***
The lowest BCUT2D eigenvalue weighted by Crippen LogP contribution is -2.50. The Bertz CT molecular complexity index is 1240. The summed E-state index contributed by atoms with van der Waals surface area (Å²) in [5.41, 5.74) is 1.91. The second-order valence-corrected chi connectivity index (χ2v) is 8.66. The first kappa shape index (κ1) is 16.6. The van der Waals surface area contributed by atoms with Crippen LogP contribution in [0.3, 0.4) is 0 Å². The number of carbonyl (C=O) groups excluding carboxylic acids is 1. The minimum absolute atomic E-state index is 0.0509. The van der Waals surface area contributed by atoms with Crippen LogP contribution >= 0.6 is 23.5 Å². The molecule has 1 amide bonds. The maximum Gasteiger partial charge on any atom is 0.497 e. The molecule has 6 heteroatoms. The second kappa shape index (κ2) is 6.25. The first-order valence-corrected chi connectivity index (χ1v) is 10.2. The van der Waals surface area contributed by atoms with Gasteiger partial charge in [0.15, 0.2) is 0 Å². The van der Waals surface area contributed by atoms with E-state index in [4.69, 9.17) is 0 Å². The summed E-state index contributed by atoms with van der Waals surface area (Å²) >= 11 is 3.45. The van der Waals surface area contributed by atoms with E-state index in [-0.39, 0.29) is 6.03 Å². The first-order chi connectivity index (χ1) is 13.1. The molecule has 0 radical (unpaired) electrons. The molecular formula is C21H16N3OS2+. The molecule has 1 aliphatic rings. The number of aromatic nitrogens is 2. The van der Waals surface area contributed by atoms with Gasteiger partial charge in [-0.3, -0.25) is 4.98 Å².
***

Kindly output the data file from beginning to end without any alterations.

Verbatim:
The lowest BCUT2D eigenvalue weighted by Crippen LogP contribution is -2.50. The Bertz CT molecular complexity index is 1240. The summed E-state index contributed by atoms with van der Waals surface area (Å²) in [5.41, 5.74) is 1.91. The second-order valence-corrected chi connectivity index (χ2v) is 8.66. The first kappa shape index (κ1) is 16.6. The van der Waals surface area contributed by atoms with Crippen LogP contribution in [0.3, 0.4) is 0 Å². The number of carbonyl (C=O) groups excluding carboxylic acids is 1. The minimum absolute atomic E-state index is 0.0509. The van der Waals surface area contributed by atoms with Crippen LogP contribution >= 0.6 is 23.5 Å². The molecule has 1 amide bonds. The maximum Gasteiger partial charge on any atom is 0.497 e. The molecule has 6 heteroatoms. The second kappa shape index (κ2) is 6.25. The first-order valence-corrected chi connectivity index (χ1v) is 10.2. The van der Waals surface area contributed by atoms with Gasteiger partial charge in [0.15, 0.2) is 0 Å². The van der Waals surface area contributed by atoms with E-state index in [4.69, 9.17) is 0 Å². The summed E-state index contributed by atoms with van der Waals surface area (Å²) >= 11 is 3.45. The van der Waals surface area contributed by atoms with E-state index in [-0.39, 0.29) is 6.03 Å². The first-order chi connectivity index (χ1) is 13.1. The molecule has 0 radical (unpaired) electrons. The molecular formula is C21H16N3OS2+. The molecule has 1 aliphatic rings. The number of aromatic nitrogens is 2. The van der Waals surface area contributed by atoms with Gasteiger partial charge in [-0.3, -0.25) is 4.98 Å².